The actual behaviour of using/include doesn’t seem to match the documentation, so clearly I do ot understand it. Here is a MWE to explain. In a clean environment (new empty folder and fresh REPL) create the following two modules and save as mytest.jl and myothertest.jl respectively:
const VAR = 42
end # module mytest
const OTHERVAR = 999
end # module myothertest
To run the module mytest I need to cd to the new folder and do
push!(LOAD_PATH, pwd()) in the REPL. This all works. ‘999’ is printed in the REPL and I have access to both VAR and OTHERVAR.
Next I activate the package manager and at the Pkg prompt I do
add CSV (any registered package will do). Now when I try to run mytest as before (no changes to the LOAD_PATH or code whatsoever), it now fails with the error
ERROR: LoadError: ArgumentError: Package myothertest not found in current path.
So adding external repositories suddenly prevents Julia looking in the PWD even when it is part of the LOAD_PATH. This is unexpected behavior.
I can get to myothertest by adding
include("myothertest.jl") above the
using myothertest statement, but I don’t understand why Julia suddenly requires me to use include where it didn’t before. Am I doing something wrong? Is this normal behavior and if so, why?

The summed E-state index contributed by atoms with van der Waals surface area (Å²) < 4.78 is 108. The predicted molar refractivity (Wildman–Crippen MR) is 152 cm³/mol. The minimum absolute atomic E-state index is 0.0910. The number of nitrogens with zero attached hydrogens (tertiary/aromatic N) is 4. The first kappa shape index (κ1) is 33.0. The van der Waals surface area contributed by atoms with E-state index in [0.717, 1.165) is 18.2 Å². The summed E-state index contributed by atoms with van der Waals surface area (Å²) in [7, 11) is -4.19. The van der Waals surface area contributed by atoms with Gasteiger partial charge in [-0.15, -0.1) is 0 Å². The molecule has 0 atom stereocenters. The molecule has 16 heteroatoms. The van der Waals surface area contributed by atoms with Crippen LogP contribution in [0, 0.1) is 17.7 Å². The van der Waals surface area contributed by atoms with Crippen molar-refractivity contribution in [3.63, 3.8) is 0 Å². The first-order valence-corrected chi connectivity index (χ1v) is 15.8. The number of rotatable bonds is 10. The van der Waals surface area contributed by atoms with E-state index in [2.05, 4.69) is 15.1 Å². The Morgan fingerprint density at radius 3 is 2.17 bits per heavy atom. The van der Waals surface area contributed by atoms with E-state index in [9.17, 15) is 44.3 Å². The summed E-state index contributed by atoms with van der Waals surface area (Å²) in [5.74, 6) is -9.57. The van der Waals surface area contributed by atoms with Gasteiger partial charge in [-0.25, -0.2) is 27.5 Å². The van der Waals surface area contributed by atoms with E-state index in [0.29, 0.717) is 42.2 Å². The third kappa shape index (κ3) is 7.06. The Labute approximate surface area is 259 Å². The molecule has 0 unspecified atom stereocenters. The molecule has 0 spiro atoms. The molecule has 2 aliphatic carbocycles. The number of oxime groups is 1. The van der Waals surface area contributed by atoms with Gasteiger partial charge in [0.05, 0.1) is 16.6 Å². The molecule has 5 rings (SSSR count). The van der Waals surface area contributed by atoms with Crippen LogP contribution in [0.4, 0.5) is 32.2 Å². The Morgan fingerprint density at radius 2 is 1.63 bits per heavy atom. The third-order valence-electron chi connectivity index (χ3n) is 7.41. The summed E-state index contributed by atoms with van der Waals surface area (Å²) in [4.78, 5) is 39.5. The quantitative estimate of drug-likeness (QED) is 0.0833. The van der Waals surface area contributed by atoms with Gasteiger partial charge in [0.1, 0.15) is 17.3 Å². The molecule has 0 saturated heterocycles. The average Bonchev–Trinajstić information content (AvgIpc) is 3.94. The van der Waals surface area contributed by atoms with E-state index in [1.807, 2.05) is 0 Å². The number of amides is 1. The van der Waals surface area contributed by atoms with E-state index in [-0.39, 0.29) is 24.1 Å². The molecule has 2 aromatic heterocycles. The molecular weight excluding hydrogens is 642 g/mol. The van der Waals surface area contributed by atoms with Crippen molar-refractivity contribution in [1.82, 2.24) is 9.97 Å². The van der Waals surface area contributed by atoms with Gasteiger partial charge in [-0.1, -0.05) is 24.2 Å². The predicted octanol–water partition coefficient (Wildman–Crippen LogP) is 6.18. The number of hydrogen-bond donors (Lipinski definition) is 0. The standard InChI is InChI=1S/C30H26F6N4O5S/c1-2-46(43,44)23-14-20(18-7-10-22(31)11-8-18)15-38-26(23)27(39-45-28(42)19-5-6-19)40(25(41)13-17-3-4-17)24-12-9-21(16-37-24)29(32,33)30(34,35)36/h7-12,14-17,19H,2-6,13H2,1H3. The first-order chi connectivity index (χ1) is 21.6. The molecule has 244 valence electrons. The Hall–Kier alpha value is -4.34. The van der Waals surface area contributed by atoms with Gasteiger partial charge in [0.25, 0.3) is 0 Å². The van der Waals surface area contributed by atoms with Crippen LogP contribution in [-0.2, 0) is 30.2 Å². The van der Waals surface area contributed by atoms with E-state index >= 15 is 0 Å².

I’ve struggled with all this, too. I think the answer depends on how you are running your test.
Adding a package to your project will cause the file
project.toml to be created. That tries to describe everything that is needed for someone to independently download, test, and run your project. The project file works on the assumption that there is a module with the same name as your project (the directory name). So far as I can see, you can’t specify multiple local modules in that file.
If you run your tests using
Pkg.test() the tests will run with just the environment specified in
project.toml - so it will look for a single module with the project name, and just the libraries you’ve explicitly added. If you just run your test script from the command line or REPL, you can add any paths you like & you should be fine.
With a package configured the ‘official’ way - which you’ll likely need if you’re planning on sharing it - one approach is to use child modules - so you have a module with the same name as the project which includes each of
myothertest modules., so something like:
include( "mytest.jl" )
include( "myothertest.jl" )
your 2 modules can then talk to one another, though you’ll have to qualify the
import statements in each.
I hope that makes a little sense. Trying to explain it out loud helps me understand it myself! I’m sure developers with more experience can put this better than I can.
I wonder how you added
If you simply do
(@v1.4) pkg> add CSV
CSV is added to your “base” environment (v1.4 in my case). You should not have a
Project.toml in your previously empty directory.
But if you
(@v1.4) pkg> activate .
Activating new environment at `~/Documents/julia/test1/Project.toml`
(test1) pkg> add CSV
then what @grahamstark mentioned would happen and you would end up with
Project.toml in your new environment. Now
using mytest will fail.